However, there is one element that makes this new title stand out from it’s predecessor. Perhaps the most original feature of Lost Sphear is the Vulcosuit system; each character has a mech-like suit of armor that enhances their stats and techniques both in and out of battle. It can be worn while walking around the map, though what the demo shows off is… not very exciting. Vulcosuits are mostly used to smash rocks and walk faster. Beyond that, not much else of their potential is on display here. If you’ve played Wild Arms 5, they operate almost exactly like the golem Asgard, but considering that game came out over a decade ago, I was a little disappointed with what the Vulcosuit actually did.

In terms of actual battle, Lost Sphear is engaging enough, but doesn’t stray very far from it’s inspirations. In lieu of invisible encounters, you run into (and avoid) enemies on the map itself, and subsequently dish out whatever strategy you need to get the job done. There’s physical and magical attacks, healing spells, item management – the usual. One standout is the character Van, who’s original weapon allows for long range strikes that make the active movement feel a little more dynamic than something like Dragon Warrior – Lost Sphear‘s battlefield is more akin to more recent Final Fantasy titles. Perhaps with the full game, we’ll see this systems full potential, but as of the demo things are looking pretty generic.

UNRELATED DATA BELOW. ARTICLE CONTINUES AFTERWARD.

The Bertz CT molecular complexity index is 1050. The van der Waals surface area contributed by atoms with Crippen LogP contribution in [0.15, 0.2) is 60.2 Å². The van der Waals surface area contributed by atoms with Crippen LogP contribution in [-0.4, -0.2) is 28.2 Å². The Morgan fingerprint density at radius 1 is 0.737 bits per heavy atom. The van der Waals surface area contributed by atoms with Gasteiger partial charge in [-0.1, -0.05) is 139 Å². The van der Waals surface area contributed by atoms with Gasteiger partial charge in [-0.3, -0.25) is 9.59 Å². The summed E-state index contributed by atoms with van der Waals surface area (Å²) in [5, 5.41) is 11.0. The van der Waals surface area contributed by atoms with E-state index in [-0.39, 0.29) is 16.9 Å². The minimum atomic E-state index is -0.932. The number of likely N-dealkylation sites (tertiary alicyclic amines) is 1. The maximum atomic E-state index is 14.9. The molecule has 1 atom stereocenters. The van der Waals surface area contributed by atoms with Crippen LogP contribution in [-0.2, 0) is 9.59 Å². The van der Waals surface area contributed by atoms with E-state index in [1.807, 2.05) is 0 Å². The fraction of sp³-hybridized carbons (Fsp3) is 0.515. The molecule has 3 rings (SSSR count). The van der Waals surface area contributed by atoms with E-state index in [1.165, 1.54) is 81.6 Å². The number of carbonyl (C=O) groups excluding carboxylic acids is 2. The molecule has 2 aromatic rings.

Lost Sphear Announce Screenshot

Everything was going smoothly throughout the very first and very bland dungeon, until I reached the boss. There I encountered the most obnoxious RPG status ailment imaginable, berserk, which ironically helped me see some of Lost Sphear‘s faults with more clarity. With my entire party afflicted, everyone wound up killing themselves and I had to go back to my last save, which meant suffering through a totally uninspired locale with few enemy encounters and bare-bones environmental interactions. There are no secrets to explore, no puzzles to solve, no reward for being adventurous – because there is no adventure. You walk down a few hallways, talk to a few NPCs, and fight the world’s most generic boss. This demo highlights everything that makes old games feel old, but if that’s what you’re looking for, perhaps you won’t be as disappointed as me.

The official art is beautiful of course, but the in-game graphics leave something to be desired. Unlike I Am Setsuna’s snowy world, I can’t even say Lost Sphear is all that aesthetically pleasing. It’s not bad by any stretch of the imagination, but nothing about what we’re given through the demo stands out as original from a world-building perspective. The user interface is quite nice, though, with easy to read text in both handheld and docked mode. Still, something about this demo feels rushed. Even the website is kind of wonkily designed without a few refreshes, at least as of this first look.

All-in-all, the demo is free. Give it a shot. There isn’t anything inherently bad about Lost Sphear, but keep in mind the full digital release is $60 on Nintendo’s eShop, with physical copies only available for PS4. When the game launches on January 23rd, perhaps we’ll get a better look at some of what this demo couldn’t provide. Until then, it looks like we might have a second I Am Setsuna on the horizon. Whether or not that’s a good thing is up to you.